Saturday, September 11, 2010

Casting on

MRI day for my husband this afternoon. Every two months for the rest of his life. We arrive at the usual place, the place where he’s most comfortable, which is a drive from our house. We have one closer to us, but he doesn’t like it there. I don’t like it there either.

Anyway, we arrive on time and I begin to fill out the same paperwork I’ve been filling out for six years. And then we sit and wait. Some time goes by and then we’re told that it will be another hour, that they’re running behind.

Anger and apologies and he ends up walking out. I stay and find out that there are no Saturday appointments and this is our only option. I tell them we’ll return.

We get in the car and I take him for a drive, ending up 15 minutes away at the canal town near where we used to live. I think that maybe seeing the water will calm him down, so I park close to it, in front of a shop and turn off the car.

He says “You may as well go in.”

DSC_0261 copy 2

I realize I’m at the yarn shop, one of my favorite haunts in days gone by. I haven’t knit in years, but I get out of the car while he stays outside.

I walked around and then was greeted by the shop owner who said she hadn’t seen me in awhile. I used to knit scarves years ago, selling them in my friend’s shop. But then I began blogging and it really cut into my knitting time . . .

I bought some yarn and we headed back to the imaging center and as I waited for my husband, I began to cast on. But I couldn’t remember how. I sat there, with my eyes closed, and tried to do it by memory. Over and over, I tried.

Eventually, I ended up collecting my things, getting back into the car and driving back to the shop where I was taken to the knitting room in the back and reminded how to cast on. I also bought a book to brush up on my skills.

Knitting is so calming. I’ve missed it.

~ :: ~ ~ :: ~ ~ :: ~

Tonight I sat at the bottom of the back staircase and listened to my son play the piano in his bedroom. It was so beautiful, it nearly made me cry.

He’s gotten even better since I heard him last and I wished I could record it.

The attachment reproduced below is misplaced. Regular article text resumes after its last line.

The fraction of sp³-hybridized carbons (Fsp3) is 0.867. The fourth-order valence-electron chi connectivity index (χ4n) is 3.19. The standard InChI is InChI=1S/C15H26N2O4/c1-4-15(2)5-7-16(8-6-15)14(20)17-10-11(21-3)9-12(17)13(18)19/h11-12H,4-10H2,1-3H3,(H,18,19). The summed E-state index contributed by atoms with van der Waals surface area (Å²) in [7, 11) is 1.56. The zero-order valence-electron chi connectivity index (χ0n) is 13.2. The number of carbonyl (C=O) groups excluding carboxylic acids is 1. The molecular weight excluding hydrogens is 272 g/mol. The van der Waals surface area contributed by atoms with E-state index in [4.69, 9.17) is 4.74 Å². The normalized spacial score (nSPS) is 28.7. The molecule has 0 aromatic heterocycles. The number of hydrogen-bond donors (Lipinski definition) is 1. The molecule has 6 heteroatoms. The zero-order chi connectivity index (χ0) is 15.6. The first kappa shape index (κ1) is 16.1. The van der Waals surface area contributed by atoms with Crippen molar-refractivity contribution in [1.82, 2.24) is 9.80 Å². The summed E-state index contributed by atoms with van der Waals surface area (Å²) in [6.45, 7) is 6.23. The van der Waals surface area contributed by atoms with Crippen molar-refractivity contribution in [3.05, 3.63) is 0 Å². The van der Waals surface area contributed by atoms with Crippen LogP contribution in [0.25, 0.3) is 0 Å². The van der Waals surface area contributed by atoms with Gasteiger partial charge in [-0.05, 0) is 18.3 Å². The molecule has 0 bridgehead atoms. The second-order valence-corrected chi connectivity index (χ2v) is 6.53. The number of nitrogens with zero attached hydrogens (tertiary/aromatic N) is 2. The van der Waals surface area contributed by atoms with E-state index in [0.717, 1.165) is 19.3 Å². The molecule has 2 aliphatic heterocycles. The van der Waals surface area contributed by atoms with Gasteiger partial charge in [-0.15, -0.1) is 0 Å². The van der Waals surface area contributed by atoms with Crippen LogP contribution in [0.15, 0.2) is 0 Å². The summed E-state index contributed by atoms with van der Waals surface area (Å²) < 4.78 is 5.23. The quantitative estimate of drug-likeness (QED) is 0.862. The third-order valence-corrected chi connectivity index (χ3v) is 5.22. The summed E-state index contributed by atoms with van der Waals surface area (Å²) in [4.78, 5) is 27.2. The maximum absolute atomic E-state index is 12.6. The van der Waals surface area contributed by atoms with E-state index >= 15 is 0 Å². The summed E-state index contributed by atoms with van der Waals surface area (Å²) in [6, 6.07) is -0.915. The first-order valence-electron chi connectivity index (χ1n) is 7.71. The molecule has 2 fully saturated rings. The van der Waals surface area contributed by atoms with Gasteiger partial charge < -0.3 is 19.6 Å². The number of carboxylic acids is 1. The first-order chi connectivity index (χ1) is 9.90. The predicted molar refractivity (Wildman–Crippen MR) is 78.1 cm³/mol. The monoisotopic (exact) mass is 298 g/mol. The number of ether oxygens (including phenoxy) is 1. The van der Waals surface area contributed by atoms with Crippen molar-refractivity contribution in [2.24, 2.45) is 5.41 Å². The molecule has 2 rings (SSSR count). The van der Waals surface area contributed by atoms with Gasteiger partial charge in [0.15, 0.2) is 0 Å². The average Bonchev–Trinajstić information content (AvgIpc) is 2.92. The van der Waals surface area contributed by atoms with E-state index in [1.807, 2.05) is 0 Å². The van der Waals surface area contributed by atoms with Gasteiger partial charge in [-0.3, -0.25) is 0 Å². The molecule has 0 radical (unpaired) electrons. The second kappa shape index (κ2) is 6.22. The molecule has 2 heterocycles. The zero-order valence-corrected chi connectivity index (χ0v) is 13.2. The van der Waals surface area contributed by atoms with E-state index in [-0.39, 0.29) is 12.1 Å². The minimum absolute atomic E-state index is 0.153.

Tomorrow will be better. I just know it will.

Thanks for listening. I’m always glad you came by. You know who you are. Thanks just for being there.

Respectfully submitted,

62 comments:

Anonymous said...

Dee from Tennessee

Awwww Kate -- just sending you a hug, a big ol' hug. ♥ ♥ ♥

Teri said...

It must be so nerve-wracking for the both of you. I can see why he would be frustrated... he just wanted to get the darn thing over with.

{{HUGS}}

Coloradolady said...

Sorry Kate...what a rotten day....hope your weekend is much better! Enjoy each other!

deborah said...

Praying for you, that you will find solace in your knitting, your photography and your son's music. Its the little things that give us hope for another time, another day. Peace and hugs, my dear.

Dawn Dutton said...

Knitting will help you alot.. Will keep you close in thought and prayers...

Laura ~Peach~ said...

i have a piano cant play it... send him to me :)

JC said...

I can't even imagine what you go through. I've had so many mri's in my life. I'm always glad when I'm done.

I'm in my hiding mode at the moment. Not going to any Dr. at all just in case they say I need to go visit that machine again.

And, I so get the going to where you like it. I'm with ya there. Been in bad ones and well, you want the bigger ones with the music.

Knitting, well, I never learned. Maybe it's the thing to get me through the crazies around my life.

Hope it's good news for you H.

xo xo xo

Cloudia said...

*Hug*